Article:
Funds of funds eye BlackRock model

Funds of funds are interested in emulating BlackRock's one-stop shop for multiple asset classes, but doing so will be challenging, said BlackRock Asia's Joseph Pacini.

Funds of funds are attempting to move into the BlackRock model of offering clients a variety of alternative asset classes, said Joseph Pacini, head of BlackRock alternative investors strategy group for Asia Pacific.

“Funds of funds are trying to reinvent themselves to a certain degree,” Pacini told sister site PE Asia. “We’ve seen that starting to happen already. But to move into other alternative assets will be challenging.” 

BlackRock, the world’s largest money manager, is an advisor across various alternative asset classes including real estate, private equity, hedge funds and forex. The firm is able to manage many asset classes in part because the individual alternative asset teams were once standalone companies, Pacini said.

“Each individual team also has its own investment committee and this makes being an advisor across multiple asset classes more manageable and niche focused.”

“Funds of funds would like to get to that point but it’s very difficult if you’ve been an expert in one asset class. How do you add on real estate, for example, if you’ve only done private equity? There’s a clear desire to move in that direction but it will be difficult to compete with groups already there.”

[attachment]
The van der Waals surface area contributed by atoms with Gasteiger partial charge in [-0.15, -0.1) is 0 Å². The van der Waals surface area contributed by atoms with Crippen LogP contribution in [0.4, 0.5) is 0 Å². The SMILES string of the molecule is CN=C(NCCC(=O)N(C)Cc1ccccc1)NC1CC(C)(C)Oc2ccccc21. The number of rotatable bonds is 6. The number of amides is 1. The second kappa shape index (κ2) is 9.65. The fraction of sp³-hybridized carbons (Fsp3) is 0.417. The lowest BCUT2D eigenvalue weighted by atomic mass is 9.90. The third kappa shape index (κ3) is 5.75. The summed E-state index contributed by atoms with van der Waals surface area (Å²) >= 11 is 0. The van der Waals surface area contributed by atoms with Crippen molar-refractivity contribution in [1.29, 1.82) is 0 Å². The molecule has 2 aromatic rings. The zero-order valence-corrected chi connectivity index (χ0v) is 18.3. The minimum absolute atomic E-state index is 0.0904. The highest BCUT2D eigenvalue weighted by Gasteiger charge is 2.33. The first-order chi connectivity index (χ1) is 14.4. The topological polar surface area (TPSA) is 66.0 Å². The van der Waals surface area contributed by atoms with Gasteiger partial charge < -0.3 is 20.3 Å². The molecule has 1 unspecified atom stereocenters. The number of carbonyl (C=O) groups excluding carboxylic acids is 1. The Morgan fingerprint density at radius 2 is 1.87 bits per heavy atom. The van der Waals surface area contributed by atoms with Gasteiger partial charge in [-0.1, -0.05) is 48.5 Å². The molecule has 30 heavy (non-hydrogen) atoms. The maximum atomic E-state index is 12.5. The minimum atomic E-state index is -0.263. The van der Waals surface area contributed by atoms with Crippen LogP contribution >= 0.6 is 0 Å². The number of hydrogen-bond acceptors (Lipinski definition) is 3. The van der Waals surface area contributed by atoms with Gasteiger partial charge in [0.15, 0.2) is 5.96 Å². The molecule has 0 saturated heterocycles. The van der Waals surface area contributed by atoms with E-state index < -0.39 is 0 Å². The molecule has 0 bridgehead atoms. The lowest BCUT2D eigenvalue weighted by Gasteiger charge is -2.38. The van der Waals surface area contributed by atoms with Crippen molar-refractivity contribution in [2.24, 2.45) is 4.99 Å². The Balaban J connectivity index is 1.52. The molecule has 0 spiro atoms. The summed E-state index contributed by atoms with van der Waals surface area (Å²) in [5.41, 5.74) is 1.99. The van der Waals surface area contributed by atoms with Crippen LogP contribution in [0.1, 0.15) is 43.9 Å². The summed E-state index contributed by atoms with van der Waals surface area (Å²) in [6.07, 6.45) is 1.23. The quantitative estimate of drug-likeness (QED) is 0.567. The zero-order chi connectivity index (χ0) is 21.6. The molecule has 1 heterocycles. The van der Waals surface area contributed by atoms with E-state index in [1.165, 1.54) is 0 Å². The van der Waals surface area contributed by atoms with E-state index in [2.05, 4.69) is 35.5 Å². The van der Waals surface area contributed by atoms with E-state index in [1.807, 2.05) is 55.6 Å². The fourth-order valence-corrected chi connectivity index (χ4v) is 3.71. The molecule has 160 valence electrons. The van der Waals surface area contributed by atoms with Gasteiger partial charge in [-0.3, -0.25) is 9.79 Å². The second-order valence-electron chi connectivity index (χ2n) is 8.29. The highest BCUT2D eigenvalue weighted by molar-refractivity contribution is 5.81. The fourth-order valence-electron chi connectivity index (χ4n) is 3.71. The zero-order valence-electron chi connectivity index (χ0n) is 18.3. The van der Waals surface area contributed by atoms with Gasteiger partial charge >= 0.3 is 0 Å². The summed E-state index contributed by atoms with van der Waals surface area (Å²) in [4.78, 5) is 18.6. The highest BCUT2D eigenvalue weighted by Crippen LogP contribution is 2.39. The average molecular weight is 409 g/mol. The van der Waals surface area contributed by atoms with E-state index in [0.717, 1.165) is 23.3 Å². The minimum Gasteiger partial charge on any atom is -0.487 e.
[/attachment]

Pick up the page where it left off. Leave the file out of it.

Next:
Last month Blackrock acquired Swiss Re’s private equity and infrastructure fund of funds business, which put assets managed by its private equity unit at about $15 billion. 

Pacini said part of the reason for the acquisition was response to client need. 

“Our institutional investors in Asia have a conscious desire to increase allocations to private equity. They’ve been disappointed by stagnant or volatile public equities and acknowledge private equity investment is a way to increase returns.”

He added that in general, large institutional investor clients have 20-30 percent allocated to alternatives. Of that, private equity is 5-10 percent, real estate 5-10 percent and a larger portion goes to hedge funds because they are slightly more liquid.